Remarks by Zerxes Spencer at Suvash Darnal Memorial

Zerxes Spencer, Program Manager, International Forum for Democratic Studies

September 14, 2011

I first became acquainted with Suvash in the fall of 2007, when he applied for a Reagan-Fascell Democracy Fellowship here at NED. Only 27 at the time, Suvash was already remarkably accomplished for someone his age. He had founded a media center, authored a book, launched a Collective Campaign for Peace, and had written extensively on democracy, human rights, and social inclusion in Nepal. Clearly, he was on the fast track to civil society stardom.

When Suvash arrived for his fellowship in the fall of 2008, a year later, we knew at once that we were in the presence of a star. It showed in the force of his convictions. In the brilliance of his mind. In his determination to shine a spotlight on the situation of his fellow Dalits in Nepal. And in the glow of his radiant smile.

Earlier this year, Sally and I received an email from Larry Diamond. Larry had come across Suvash’s application to Stanford University’s CDDRL Summer Fellows Program and wanted to know what our impressions were of Suvash from his time as a Fellow at NED.

Here is how I replied: “Dear Larry: Suvash was a terrific fellow in every respect. He embodied just the sense of purpose and spirit of inquiry we seek in our fellows. He brought with him a commitment to an important cause . . . and an eagerness to draw upon all that the U.S. has to offer in helping him to realize his vision—the emancipation of the Dalit community of Nepal. . . I believe our fellowships are put to best use when invested in folks like Suvash—dynamic, engaging, and spirited activists who have not had much exposure to the West, who make the most of their time here, and who go back to make a difference.”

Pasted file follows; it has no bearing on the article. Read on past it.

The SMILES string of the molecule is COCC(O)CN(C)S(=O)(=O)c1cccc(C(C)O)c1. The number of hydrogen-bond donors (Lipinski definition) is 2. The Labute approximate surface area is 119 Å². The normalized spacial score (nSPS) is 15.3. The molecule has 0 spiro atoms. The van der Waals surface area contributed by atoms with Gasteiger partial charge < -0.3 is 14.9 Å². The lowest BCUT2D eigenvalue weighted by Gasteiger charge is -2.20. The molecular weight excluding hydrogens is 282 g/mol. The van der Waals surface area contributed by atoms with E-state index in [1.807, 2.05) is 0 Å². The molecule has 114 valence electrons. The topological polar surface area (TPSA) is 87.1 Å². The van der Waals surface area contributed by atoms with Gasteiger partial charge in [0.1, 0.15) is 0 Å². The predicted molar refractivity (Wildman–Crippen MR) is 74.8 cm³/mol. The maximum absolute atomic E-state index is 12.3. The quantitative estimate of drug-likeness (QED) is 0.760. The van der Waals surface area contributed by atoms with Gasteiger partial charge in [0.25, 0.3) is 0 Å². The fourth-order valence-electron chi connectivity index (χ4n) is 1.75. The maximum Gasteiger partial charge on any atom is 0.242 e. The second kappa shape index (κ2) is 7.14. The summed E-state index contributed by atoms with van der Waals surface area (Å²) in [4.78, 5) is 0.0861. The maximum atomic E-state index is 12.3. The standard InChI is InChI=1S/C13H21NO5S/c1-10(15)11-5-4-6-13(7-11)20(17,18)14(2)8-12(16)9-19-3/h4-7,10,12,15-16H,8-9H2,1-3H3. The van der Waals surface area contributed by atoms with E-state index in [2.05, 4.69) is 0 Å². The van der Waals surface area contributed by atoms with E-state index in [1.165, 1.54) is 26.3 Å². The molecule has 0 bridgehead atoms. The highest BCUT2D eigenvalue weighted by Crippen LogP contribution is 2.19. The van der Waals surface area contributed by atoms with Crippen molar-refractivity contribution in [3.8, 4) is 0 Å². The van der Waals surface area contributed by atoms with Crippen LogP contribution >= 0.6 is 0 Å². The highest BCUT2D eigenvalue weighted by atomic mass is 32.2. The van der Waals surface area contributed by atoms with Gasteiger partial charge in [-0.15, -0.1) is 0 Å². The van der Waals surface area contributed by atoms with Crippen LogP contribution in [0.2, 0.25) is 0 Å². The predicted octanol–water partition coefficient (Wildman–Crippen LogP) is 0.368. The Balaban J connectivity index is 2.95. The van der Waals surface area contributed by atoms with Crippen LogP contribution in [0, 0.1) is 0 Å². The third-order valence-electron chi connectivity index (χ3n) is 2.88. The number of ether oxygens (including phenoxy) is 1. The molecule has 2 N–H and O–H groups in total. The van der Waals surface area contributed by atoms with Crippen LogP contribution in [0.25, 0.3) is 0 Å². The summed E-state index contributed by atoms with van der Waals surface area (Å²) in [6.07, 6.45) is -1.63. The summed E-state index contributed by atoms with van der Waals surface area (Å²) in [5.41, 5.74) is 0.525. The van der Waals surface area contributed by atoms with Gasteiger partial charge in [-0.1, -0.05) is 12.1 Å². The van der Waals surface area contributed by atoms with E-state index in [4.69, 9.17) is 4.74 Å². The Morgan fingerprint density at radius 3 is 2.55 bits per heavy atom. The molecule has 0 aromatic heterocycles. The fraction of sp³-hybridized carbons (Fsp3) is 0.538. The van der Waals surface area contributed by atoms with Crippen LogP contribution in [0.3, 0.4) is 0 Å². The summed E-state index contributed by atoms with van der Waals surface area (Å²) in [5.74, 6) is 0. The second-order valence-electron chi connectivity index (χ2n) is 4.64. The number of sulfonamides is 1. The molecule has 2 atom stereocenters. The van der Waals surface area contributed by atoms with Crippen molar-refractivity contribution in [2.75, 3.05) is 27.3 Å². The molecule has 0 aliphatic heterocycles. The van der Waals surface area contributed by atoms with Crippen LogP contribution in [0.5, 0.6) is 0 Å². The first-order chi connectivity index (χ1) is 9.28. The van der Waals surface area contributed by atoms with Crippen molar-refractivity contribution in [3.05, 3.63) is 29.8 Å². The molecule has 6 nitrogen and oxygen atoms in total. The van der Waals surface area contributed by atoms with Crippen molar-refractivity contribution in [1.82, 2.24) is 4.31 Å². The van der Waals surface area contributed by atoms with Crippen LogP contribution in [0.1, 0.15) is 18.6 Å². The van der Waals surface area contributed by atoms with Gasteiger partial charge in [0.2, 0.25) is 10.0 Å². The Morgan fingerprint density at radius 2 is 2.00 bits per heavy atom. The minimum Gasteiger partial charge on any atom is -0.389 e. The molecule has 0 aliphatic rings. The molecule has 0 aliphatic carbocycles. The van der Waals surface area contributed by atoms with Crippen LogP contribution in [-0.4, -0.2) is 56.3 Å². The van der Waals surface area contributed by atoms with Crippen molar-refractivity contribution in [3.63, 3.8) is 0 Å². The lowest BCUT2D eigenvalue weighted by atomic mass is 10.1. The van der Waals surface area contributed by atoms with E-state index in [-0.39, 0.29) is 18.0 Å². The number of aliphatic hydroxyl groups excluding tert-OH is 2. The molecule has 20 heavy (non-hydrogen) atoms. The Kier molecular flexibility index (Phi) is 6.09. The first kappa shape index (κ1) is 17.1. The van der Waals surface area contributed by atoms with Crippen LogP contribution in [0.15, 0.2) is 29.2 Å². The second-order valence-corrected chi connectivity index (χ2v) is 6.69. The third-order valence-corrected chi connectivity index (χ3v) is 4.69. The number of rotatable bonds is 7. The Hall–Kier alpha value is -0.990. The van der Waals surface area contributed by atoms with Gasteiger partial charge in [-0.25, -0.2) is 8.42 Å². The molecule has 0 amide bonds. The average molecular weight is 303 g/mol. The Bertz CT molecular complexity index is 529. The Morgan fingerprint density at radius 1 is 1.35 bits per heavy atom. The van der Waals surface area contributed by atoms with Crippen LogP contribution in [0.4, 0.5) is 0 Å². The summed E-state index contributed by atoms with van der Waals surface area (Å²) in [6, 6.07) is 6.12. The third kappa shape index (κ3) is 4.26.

What would I want to say to Suvash if he were with us today?

Suvash, you may have been born an “untouchable” in the eyes of your society, but in the course of your short life, you did the unthinkable. Rather than settle for what fate had bestowed upon you, you dared to stand up. You spoke out against injustice. You told the world about the plight of your people and shared your vision of a more inclusive, egalitarian Nepal. And you did so with courage, with conviction, with humility, and always, with your irrepressible smile.

Whether you realized it or not, you were—and are—an inspiration—not just to the Dalit community of Nepal, but to oppressed communities everywhere. For anyone who has felt the stigma of exclusion—whether on account of their race or religion, gender or sexual orientation, ethnicity, or political persuasion—has something to learn from your example.

You came to us seeking a fellowship, not realizing that you brought with you a fellowship of your own: in the short time that we knew you, you offered us a friendship and an education, combining the best of each to foster just the spirit of camaraderie, learning, and exchange that we seek to build in our program.

You made a difference in our lives and in the lives of countless other people around the world. All of us join together today to salute you for your courage and pay tribute to your remarkable accomplishments—as an activist, author, grantee, mentor, humanitarian, fellow, and friend. We are all—each and every one of us—wiser, stronger, better people for having known you.